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Indian Relations and Troop Status

Sources & Images
Source Name Image(s)
CollectionChicago Historical Society: James Wilkinson Papers view image
CollectionOhio Historical Society: Anthony WayneTranscripts (no image)
Document Information
Date July 17, 1792
Author Name Henry Knox (primary) Location: War Department
Recipient Name James Wilkinson (primary)
Summary Secretary Knox discusses peace with Indians and white aggression with General Wilkinson. Details on recruiting service, desertion, and discipline.
Document Format Letter Signed
Document Notes Cited in Wilkinson to Knox, 09171792.
Content Notes [not available]
Related Persons/Groups James Wilkinson; Henry Knox; Capt. Ford; Elliot; Captain Hunt; Wells; Captain Hughes; Captain Cass; Captain Platt; Captain Shaylor; Swan; Capt. Montfort; Major Hamtramck; General Wayne; General Putnam; Colonel Hardin; Major Trueman; Capt. Brant; Freeman; Gerrard; Hodgdon; Colonel McDowell; Benjamin Van Cleve; Senecas; Indians;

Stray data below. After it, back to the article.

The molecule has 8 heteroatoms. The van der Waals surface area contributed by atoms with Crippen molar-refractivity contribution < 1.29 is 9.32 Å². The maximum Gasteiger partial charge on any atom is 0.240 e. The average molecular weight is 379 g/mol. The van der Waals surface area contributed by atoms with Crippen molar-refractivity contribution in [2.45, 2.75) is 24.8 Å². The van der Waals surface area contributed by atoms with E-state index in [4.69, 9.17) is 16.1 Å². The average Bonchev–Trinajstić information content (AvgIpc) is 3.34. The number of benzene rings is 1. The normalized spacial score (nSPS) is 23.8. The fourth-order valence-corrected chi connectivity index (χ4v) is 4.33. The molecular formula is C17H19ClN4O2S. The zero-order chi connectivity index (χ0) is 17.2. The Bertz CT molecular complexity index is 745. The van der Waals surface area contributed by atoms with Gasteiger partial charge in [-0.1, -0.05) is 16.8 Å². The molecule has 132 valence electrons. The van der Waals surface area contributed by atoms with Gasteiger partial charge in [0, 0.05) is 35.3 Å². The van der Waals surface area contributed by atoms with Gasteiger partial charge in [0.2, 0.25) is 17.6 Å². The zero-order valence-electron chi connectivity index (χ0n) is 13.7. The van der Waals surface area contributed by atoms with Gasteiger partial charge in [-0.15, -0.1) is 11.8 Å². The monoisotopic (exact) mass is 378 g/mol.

Related Places War Department; Massachusetts; Columbia; Mississippi [River]; West Side of the Omie River of Lake Erie; St. Dusky; Ohio [River]; United States; Kentucky; Miami of Lake Erie; Fort Washington; Harmer's Trace; St. Duskey; Rapids of the Omie; Rapids of the Miami; Sandusky; Wabash; ;